Review: M-Audio NRV10 FireWire Mixer

US Sonic Labs - All in one and one for all?      26/03/07

No flash plug

    MP4 14:28 mins

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A mixer and a FireWire interface - so what, ain't we seen that before? Well yes, and no - not like this one. The M-Audio NRV10 has one BIG difference, in that it gives you 10 audio returns as well as 10 recording inputs. So each analog channel can be flipped between the normal analog input (mic/line etc) and it's corresponding FireWire return channel - nice. Each of the eight input channels feeds a corresponding firewire record input and the master stereo out goes to FireWire 9+10. This is the first of it's class to achieve this and to my mind, overcomes of the biggest drawbacks of the other FireWire mixers - namely they all return to stereo only. And not to forget that it also lets you run Pro Tools M-Powered. The analog desk is configured 8:2, and has four mono and two stereo inputs (with 5 mic/line inputs and 2x Stereo line i/p), all with fixed 3-band EQ (12kHz, 2.5K, 80Hz), plus two stereo aux returns and a basic built-in digital effects processor. No editing for the effects, just 16 banks of 16 presets fed from AUX send 2 (DFX) - you can also use this as an external effect send if you desire. At the bottom of the channel, the Mute/Cue switch removes the channel from the stereo master out and routes the signal to the Cue buss which you can only monitor via headphones exclusively - which I think is a little infelxible. Personally, I would have seen the Cue buss able to feed the control room out and the phones.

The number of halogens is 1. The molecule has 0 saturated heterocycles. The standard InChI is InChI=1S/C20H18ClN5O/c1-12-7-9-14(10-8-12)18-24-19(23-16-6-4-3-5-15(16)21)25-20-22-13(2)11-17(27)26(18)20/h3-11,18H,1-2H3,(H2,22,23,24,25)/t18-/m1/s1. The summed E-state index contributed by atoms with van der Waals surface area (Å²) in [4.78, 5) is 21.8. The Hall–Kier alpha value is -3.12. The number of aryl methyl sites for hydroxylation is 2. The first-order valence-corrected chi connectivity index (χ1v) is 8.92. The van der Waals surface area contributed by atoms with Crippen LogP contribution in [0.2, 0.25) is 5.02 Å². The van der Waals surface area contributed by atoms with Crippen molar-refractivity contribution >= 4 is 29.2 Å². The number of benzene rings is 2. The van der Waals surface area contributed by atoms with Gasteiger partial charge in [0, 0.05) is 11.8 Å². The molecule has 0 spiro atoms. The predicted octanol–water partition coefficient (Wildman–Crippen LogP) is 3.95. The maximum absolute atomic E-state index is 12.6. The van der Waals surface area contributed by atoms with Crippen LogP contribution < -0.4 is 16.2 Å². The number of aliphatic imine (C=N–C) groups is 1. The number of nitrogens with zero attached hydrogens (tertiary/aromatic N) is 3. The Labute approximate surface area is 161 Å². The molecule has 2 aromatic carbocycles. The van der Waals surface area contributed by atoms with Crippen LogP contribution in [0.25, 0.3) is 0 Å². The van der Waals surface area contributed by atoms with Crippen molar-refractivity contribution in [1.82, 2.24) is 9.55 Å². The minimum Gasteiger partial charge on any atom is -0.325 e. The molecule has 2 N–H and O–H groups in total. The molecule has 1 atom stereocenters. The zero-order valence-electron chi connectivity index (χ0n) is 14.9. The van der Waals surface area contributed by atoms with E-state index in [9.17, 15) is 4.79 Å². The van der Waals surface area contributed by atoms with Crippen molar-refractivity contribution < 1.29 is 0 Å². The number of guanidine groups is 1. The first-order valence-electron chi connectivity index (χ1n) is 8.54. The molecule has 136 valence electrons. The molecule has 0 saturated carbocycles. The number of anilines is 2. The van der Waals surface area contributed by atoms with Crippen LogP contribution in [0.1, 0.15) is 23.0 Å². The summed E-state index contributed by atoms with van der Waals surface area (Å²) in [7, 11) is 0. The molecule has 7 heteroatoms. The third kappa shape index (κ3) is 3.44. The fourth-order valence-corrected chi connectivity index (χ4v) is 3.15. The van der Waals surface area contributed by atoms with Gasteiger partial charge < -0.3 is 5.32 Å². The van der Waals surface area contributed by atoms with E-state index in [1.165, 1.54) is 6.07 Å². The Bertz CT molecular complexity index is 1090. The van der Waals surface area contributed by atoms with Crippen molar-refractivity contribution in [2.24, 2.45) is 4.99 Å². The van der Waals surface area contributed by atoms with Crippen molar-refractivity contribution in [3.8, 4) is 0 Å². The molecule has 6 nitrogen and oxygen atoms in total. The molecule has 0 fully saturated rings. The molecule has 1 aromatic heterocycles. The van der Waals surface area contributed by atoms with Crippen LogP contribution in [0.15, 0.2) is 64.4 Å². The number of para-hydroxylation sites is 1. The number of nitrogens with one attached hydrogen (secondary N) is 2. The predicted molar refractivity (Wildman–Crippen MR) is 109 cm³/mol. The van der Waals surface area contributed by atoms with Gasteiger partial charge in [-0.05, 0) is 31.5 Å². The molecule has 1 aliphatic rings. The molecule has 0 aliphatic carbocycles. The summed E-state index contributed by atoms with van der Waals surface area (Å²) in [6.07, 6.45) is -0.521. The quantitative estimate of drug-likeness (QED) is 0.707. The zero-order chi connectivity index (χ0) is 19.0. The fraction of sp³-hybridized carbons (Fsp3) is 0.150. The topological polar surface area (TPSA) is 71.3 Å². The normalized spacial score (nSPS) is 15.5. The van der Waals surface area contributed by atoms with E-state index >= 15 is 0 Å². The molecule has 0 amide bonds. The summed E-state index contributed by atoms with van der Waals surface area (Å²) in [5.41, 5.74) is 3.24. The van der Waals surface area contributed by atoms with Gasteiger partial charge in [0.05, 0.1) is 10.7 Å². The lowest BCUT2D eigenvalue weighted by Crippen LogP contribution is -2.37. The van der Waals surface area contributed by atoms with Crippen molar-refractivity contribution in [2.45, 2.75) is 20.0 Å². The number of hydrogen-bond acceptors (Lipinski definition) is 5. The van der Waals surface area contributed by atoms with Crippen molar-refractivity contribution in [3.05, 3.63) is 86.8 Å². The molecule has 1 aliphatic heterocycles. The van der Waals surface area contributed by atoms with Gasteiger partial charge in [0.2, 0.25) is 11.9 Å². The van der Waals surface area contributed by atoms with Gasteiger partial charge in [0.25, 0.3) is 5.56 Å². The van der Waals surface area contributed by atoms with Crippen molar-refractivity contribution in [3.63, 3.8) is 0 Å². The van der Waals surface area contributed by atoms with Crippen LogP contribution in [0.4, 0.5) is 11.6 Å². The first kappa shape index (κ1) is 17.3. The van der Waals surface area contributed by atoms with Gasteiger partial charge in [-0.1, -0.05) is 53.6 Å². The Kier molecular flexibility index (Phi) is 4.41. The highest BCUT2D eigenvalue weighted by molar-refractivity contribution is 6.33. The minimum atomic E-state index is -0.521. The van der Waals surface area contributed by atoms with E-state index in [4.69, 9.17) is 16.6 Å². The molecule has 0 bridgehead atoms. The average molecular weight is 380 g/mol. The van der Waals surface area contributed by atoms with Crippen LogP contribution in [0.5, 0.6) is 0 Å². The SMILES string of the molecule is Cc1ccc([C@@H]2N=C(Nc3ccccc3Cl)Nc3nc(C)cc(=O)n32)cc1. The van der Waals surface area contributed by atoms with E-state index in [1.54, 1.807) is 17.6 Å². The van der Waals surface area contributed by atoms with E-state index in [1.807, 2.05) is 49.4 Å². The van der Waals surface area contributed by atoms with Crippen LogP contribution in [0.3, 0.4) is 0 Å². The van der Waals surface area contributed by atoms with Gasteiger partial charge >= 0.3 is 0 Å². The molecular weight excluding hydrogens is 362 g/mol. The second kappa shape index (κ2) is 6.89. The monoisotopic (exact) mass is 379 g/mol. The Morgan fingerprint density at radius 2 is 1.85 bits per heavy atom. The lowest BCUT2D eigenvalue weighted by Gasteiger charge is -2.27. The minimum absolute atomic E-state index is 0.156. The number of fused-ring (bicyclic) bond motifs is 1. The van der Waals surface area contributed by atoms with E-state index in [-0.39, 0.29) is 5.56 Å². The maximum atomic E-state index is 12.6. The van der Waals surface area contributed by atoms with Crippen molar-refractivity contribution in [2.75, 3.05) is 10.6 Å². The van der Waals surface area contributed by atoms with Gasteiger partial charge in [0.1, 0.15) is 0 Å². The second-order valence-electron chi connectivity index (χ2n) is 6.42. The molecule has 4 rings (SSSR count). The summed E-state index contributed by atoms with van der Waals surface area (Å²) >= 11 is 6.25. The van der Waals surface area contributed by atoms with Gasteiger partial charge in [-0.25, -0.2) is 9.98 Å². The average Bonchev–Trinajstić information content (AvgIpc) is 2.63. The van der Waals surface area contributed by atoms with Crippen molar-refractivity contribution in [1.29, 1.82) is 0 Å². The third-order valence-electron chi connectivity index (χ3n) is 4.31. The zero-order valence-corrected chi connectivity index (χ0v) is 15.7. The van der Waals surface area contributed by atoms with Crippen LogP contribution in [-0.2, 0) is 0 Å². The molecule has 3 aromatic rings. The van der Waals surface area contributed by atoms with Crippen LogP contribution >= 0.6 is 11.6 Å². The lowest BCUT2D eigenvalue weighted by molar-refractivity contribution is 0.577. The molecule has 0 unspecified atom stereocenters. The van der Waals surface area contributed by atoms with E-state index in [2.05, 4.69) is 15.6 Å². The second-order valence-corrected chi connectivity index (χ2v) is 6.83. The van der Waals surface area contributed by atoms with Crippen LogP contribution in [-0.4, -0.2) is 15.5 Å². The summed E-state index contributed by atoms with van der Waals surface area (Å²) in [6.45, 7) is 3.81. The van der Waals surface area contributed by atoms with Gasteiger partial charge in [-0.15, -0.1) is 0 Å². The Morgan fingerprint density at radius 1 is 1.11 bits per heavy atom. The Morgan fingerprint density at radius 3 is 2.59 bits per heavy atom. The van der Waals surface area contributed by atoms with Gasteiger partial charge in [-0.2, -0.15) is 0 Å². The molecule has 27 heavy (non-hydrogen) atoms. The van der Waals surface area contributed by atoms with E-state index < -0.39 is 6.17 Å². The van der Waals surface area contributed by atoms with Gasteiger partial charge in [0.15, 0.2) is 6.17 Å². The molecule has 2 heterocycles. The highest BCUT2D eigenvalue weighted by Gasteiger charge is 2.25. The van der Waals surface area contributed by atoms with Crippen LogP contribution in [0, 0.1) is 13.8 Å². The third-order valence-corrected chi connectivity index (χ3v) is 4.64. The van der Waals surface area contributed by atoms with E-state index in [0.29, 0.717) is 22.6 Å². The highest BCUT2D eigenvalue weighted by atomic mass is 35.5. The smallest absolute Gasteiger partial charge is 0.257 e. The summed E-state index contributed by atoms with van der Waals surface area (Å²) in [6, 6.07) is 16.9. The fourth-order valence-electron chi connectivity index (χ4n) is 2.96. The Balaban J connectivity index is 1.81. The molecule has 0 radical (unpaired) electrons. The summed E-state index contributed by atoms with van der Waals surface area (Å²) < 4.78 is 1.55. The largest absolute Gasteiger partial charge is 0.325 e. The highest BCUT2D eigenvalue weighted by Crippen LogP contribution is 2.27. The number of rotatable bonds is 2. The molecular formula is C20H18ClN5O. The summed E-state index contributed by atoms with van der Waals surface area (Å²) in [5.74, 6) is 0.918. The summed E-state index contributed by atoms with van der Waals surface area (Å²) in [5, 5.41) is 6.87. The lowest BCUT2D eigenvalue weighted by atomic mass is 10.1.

NRV10 interFX software
Included in the package is the interesting interFX software package, which enables you to run 'Live' VST effects across the analog inputs of the desk with impressively low latency. Each channel has a Noise Gate and Compressor built-in, with an additional two slots for VST plug-ins that are home to the effects provided in the package. Included effects are made by Audiffex (formerly D-Sound) and are ok, but a little guitar oriented - being modelled on stomp box type interfaces. You get: Chorus, Delay, Expander Gate, Compressor, Distortion and Flanger to play with but you can also add your own VST effects too. To me the NRV10 represents a great move forward in the integrated desk/soundcard area, but does need a few refinements to make it totally killer. But for the project or compact setup (the NRV10 can run M-Powered ProTools) or for simple live recording you'll be hard pressed to find something that does the same job. The NRV10 lists at $899 or £499 in the UK If you have any questions, please leave comments below and we will do our best to answer them. Note
Not bus-powered - you need an external PSU (supplied) to run this guy.
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